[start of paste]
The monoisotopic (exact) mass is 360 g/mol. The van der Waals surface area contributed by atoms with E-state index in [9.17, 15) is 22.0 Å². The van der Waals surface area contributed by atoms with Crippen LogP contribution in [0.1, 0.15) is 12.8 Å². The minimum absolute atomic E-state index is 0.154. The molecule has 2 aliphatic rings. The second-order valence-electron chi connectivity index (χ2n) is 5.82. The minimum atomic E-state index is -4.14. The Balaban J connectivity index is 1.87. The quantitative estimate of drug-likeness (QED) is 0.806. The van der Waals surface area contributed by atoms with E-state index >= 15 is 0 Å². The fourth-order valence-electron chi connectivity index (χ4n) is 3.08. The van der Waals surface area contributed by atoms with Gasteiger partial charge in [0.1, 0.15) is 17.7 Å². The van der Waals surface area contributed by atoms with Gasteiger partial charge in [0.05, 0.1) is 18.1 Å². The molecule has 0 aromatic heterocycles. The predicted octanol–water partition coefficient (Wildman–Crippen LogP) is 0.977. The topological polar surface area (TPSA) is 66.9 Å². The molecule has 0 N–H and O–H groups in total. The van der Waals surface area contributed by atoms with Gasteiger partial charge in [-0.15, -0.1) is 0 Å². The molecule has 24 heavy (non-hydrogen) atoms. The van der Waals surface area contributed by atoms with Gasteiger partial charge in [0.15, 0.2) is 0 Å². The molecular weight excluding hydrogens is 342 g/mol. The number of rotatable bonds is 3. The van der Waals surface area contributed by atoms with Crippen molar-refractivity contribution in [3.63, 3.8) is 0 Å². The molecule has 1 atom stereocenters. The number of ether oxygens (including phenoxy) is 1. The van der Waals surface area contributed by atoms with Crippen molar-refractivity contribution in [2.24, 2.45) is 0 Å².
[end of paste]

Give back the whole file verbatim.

The monoisotopic (exact) mass is 360 g/mol. The van der Waals surface area contributed by atoms with E-state index in [9.17, 15) is 22.0 Å². The van der Waals surface area contributed by atoms with Crippen LogP contribution in [0.1, 0.15) is 12.8 Å². The minimum absolute atomic E-state index is 0.154. The molecule has 2 aliphatic rings. The second-order valence-electron chi connectivity index (χ2n) is 5.82. The minimum atomic E-state index is -4.14. The Balaban J connectivity index is 1.87. The quantitative estimate of drug-likeness (QED) is 0.806. The van der Waals surface area contributed by atoms with E-state index >= 15 is 0 Å². The fourth-order valence-electron chi connectivity index (χ4n) is 3.08. The van der Waals surface area contributed by atoms with Gasteiger partial charge in [0.1, 0.15) is 17.7 Å². The van der Waals surface area contributed by atoms with Gasteiger partial charge in [0.05, 0.1) is 18.1 Å². The molecule has 0 aromatic heterocycles. The predicted octanol–water partition coefficient (Wildman–Crippen LogP) is 0.977. The topological polar surface area (TPSA) is 66.9 Å². The molecule has 0 N–H and O–H groups in total. The van der Waals surface area contributed by atoms with Gasteiger partial charge in [-0.15, -0.1) is 0 Å². The molecule has 24 heavy (non-hydrogen) atoms. The van der Waals surface area contributed by atoms with Gasteiger partial charge in [0.15, 0.2) is 0 Å². The molecular weight excluding hydrogens is 342 g/mol. The number of rotatable bonds is 3. The van der Waals surface area contributed by atoms with Crippen molar-refractivity contribution in [3.63, 3.8) is 0 Å². The molecule has 1 atom stereocenters. The number of ether oxygens (including phenoxy) is 1. The van der Waals surface area contributed by atoms with Crippen molar-refractivity contribution in [2.24, 2.45) is 0 Å².